• Stock Options trading examples - Call Option Example and Put Option example.
  • Covered Call and Covered Put - Simplest Options trading strategy.
  • Volatility and Options Pricing - How is Option premium priced?
  • Lot Size of a Derivatives Contract - Contract Unit

  • Options Trading Basics
    In the Money Stock Options
    At the Money Stock Options
    Out of the Money Stock Options

    May 8, 2009

    1 comments:

    Harish Ramachandran November 6, 2010 at 3:37 PM  

    hi... i am a student pursuing my MBA in finance and i want to do a project in option greeks. i have read up on the greeks but i wish to know how can they be used to enter into a strategy?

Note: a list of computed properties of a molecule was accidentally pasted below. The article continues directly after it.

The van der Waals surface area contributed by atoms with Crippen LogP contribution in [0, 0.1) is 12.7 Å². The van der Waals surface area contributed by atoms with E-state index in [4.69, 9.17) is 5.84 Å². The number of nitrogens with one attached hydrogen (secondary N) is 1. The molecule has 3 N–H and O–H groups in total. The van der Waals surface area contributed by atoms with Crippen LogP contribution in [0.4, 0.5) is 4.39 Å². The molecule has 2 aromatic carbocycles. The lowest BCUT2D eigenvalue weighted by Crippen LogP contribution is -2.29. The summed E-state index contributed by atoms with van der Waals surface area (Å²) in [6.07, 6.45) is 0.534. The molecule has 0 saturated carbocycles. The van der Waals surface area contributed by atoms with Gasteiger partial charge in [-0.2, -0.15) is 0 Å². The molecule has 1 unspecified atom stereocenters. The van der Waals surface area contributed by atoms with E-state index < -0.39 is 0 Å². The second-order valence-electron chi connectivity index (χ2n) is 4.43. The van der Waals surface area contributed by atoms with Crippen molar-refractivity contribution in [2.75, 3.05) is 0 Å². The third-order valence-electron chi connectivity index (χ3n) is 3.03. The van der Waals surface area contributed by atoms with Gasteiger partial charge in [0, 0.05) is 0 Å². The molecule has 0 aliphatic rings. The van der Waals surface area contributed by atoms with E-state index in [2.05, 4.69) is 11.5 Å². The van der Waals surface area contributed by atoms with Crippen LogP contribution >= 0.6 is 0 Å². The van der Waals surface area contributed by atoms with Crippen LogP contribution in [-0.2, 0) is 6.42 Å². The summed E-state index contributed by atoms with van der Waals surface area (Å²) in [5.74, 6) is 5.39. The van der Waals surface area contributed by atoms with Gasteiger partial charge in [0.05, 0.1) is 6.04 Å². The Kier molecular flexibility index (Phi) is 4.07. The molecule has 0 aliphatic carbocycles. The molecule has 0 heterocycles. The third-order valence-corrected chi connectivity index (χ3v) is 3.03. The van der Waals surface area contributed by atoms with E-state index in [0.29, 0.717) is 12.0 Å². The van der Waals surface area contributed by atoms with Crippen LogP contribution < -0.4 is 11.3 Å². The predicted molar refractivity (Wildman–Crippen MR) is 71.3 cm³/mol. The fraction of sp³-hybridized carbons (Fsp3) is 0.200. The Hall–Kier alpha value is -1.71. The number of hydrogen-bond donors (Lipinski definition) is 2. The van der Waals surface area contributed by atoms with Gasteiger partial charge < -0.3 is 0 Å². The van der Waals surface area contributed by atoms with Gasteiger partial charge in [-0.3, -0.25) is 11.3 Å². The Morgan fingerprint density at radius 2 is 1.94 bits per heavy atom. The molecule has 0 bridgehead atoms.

how should we read them in conjunction with the market sentiment, the volatility so as to decide upon an option trading strategy?

    i have last 10 years daily data of the NSE and i have computed the greeks for each of the daily data.

    what are the studies that i can do empirically...

    i will be grateful if you share with me your practical wisdom.
    my email id is harishr27@gmail.com

    thanking you yours sincerely,
    harish